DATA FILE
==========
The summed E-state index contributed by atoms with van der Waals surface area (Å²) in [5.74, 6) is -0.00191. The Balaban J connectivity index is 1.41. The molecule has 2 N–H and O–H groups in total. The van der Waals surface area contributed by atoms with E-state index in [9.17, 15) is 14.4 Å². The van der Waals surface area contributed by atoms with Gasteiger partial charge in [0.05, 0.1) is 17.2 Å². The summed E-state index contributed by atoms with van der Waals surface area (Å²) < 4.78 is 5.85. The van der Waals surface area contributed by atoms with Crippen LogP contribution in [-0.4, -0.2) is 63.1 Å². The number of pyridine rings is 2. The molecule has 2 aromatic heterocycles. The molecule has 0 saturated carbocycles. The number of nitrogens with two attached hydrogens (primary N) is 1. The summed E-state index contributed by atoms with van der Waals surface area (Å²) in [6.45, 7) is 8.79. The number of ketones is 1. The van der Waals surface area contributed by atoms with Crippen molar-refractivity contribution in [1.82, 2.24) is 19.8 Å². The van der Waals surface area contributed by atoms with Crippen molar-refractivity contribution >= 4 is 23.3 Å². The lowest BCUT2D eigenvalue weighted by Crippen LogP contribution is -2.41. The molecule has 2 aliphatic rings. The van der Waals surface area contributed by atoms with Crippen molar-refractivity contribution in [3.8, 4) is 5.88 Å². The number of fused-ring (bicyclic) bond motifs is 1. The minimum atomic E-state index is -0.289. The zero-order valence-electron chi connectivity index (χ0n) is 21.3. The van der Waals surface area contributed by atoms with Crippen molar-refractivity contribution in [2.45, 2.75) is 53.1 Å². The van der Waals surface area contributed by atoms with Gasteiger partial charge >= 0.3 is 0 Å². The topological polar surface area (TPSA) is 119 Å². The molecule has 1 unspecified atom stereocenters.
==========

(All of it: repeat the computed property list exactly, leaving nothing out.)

The summed E-state index contributed by atoms with van der Waals surface area (Å²) in [5.74, 6) is -0.00191. The Balaban J connectivity index is 1.41. The molecule has 2 N–H and O–H groups in total. The van der Waals surface area contributed by atoms with E-state index in [9.17, 15) is 14.4 Å². The van der Waals surface area contributed by atoms with Gasteiger partial charge in [0.05, 0.1) is 17.2 Å². The summed E-state index contributed by atoms with van der Waals surface area (Å²) < 4.78 is 5.85. The van der Waals surface area contributed by atoms with Crippen LogP contribution in [-0.4, -0.2) is 63.1 Å². The number of pyridine rings is 2. The molecule has 2 aromatic heterocycles. The molecule has 0 saturated carbocycles. The number of nitrogens with two attached hydrogens (primary N) is 1. The summed E-state index contributed by atoms with van der Waals surface area (Å²) in [6.45, 7) is 8.79. The number of ketones is 1. The van der Waals surface area contributed by atoms with Crippen molar-refractivity contribution in [1.82, 2.24) is 19.8 Å². The van der Waals surface area contributed by atoms with Crippen molar-refractivity contribution >= 4 is 23.3 Å². The lowest BCUT2D eigenvalue weighted by Crippen LogP contribution is -2.41. The molecule has 2 aliphatic rings. The van der Waals surface area contributed by atoms with Crippen molar-refractivity contribution in [3.8, 4) is 5.88 Å². The number of fused-ring (bicyclic) bond motifs is 1. The minimum atomic E-state index is -0.289. The zero-order valence-electron chi connectivity index (χ0n) is 21.3. The van der Waals surface area contributed by atoms with Crippen molar-refractivity contribution in [2.45, 2.75) is 53.1 Å². The van der Waals surface area contributed by atoms with Gasteiger partial charge >= 0.3 is 0 Å². The topological polar surface area (TPSA) is 119 Å². The molecule has 1 unspecified atom stereocenters.